Think about painting the exterior to please. After all, as Horner has learned about selling homes: “It’s a business, not an emotion.”

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New Uppercase Living Catalog

Uppercase Living® has a new catalog, 75% of the expressions are brand new and it’s time to celebrate! From July 1 – 31, 2012 all of the expressions in the new Celebrations Edition Idea Catalog are Buy Two, Get One FREE!  Now that’s something to celebrate!.  Whether you want a stunning Two-Part Expression for your formal living room or a playful border for the nursery, Uppercase Living® has just the right expression. Browse through these pages to find yours!

Click here to view the new catalog.

 

 

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Roadside Gems


Being thrifty allows us to reuse, repurpose, and recycle.  For me, it’s not only environmentally responsible, it’s rewarding and very relaxing.  I consider myself a pretty thrifty person.  A gift from my Mom. She can take trash and envision an exquisite treasure.  She can see the finished product before it’s started, has a terrific eye for color and always has a collection of shabby finds ready for a makeover.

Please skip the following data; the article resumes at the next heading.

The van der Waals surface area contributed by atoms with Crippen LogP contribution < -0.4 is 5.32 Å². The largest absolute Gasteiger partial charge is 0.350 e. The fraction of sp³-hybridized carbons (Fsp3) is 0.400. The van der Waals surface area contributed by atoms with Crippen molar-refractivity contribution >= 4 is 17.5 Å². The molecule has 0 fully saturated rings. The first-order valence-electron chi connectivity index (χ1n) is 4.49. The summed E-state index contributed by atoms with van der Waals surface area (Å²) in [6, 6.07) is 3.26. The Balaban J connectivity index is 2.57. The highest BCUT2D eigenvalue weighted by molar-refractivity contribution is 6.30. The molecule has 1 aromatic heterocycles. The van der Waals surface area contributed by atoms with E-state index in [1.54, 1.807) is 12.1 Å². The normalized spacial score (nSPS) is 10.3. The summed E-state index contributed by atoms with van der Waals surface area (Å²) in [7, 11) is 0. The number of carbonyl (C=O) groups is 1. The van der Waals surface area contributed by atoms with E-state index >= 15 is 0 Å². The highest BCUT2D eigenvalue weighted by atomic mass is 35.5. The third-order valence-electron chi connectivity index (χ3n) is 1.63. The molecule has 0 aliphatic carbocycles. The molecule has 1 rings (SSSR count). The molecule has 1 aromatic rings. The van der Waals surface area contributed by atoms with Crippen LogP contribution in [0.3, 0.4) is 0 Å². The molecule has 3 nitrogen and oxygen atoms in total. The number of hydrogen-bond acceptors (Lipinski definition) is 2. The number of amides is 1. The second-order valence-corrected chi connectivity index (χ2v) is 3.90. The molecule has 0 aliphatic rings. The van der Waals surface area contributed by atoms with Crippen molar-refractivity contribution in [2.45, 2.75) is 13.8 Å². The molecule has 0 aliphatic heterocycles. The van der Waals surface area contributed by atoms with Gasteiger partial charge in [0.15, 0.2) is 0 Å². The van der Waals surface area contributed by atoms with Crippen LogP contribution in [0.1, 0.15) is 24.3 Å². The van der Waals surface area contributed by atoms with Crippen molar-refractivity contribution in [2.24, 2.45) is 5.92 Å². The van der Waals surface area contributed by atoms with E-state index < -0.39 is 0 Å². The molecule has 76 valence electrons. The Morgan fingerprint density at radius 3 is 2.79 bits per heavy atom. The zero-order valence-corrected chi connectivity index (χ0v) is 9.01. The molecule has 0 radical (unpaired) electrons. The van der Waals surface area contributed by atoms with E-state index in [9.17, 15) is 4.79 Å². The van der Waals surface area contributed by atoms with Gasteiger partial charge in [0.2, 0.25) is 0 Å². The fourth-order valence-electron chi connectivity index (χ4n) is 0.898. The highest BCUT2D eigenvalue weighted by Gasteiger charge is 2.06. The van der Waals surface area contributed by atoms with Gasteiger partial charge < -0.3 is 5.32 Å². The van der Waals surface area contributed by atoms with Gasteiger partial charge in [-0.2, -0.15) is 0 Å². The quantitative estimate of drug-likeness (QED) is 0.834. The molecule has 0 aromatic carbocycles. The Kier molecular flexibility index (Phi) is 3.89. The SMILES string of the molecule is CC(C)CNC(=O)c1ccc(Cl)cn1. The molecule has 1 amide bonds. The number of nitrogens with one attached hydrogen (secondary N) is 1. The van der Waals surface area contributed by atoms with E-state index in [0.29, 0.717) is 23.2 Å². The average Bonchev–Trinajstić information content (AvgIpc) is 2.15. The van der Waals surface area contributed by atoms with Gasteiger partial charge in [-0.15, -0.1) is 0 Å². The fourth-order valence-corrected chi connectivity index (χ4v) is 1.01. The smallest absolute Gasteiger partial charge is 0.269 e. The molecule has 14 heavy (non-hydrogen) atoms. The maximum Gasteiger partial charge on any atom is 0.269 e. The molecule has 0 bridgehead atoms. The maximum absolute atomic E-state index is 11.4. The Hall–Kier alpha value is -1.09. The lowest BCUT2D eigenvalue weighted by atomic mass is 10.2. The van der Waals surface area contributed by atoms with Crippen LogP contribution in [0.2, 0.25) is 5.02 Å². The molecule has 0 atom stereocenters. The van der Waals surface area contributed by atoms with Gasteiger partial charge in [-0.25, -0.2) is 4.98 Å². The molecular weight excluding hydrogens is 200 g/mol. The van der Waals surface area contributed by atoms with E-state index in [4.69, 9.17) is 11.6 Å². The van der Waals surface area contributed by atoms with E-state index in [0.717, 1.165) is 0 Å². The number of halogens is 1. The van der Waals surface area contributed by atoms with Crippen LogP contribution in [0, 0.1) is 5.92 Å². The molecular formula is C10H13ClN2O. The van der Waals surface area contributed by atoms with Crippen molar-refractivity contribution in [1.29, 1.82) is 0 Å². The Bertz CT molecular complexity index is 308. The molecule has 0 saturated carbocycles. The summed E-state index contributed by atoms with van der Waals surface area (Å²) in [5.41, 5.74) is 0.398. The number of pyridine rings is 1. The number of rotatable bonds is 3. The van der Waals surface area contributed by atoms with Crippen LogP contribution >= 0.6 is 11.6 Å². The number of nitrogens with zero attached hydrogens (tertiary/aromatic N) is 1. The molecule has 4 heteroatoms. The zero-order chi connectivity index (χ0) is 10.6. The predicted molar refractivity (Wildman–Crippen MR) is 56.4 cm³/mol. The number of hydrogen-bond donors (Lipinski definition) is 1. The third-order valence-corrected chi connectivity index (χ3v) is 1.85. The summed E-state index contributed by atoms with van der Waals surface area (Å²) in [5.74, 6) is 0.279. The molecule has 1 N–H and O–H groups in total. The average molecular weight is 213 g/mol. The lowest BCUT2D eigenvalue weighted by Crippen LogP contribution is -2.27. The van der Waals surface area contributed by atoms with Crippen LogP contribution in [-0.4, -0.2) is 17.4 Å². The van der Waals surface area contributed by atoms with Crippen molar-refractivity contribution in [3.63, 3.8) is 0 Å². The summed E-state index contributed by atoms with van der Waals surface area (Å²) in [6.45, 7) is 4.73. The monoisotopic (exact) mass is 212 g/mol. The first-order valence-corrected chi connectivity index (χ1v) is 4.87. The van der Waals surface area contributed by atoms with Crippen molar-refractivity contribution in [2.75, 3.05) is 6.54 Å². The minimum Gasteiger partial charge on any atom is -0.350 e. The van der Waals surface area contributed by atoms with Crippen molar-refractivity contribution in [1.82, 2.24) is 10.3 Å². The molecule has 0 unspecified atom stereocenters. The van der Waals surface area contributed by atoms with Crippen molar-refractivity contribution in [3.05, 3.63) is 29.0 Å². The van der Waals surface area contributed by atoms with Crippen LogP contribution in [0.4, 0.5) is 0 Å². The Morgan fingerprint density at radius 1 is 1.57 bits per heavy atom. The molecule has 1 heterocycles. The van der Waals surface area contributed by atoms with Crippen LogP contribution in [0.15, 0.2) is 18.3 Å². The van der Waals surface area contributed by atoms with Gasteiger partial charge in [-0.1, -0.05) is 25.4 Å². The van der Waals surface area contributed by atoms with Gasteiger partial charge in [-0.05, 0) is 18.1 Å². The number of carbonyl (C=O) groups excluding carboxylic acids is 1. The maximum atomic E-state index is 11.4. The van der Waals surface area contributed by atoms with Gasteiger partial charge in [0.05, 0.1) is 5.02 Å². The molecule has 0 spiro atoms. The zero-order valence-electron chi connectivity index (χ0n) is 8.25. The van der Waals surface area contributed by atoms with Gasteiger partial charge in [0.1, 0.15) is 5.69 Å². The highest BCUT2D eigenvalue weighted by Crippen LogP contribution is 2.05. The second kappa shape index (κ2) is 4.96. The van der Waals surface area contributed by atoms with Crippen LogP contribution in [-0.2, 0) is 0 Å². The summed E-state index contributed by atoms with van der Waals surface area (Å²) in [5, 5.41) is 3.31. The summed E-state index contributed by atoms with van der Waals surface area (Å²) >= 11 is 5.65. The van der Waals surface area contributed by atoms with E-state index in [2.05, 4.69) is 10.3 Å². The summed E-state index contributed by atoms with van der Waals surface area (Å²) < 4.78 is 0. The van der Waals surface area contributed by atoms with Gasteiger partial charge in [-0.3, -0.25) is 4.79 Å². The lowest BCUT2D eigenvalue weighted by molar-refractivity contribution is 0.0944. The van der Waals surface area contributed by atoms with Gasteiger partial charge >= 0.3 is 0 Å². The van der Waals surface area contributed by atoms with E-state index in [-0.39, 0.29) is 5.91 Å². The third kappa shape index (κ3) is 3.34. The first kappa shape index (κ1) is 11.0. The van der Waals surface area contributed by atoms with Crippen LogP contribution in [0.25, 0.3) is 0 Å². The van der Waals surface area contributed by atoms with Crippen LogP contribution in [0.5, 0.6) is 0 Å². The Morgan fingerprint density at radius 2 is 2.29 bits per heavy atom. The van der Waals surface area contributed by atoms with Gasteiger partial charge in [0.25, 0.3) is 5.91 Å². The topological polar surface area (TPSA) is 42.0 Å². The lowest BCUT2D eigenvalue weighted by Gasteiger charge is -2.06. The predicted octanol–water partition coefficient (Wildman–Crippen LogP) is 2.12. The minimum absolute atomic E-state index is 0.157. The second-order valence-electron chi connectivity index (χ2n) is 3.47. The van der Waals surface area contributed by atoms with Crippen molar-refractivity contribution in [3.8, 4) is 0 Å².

My favorite finds come from the Salvation Army, Goodwill, estate auctions and of course, on the side of the road.  Some of my finds are priceless, especially in light of re-emerging retro styles.  Several of my favorite staging pieces come from piles of what most would consider non salvageable.

If you’re not thrifty but would like to be, great inspiration can be found at one of my favorite blogs:

Better After – the best of your before and afters.


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Fresh Flowers

Source:  The New York Times – April 25, 2012

Q. Is it worth spending money on flower arrangements for an open house?

Flower arrangements for open house.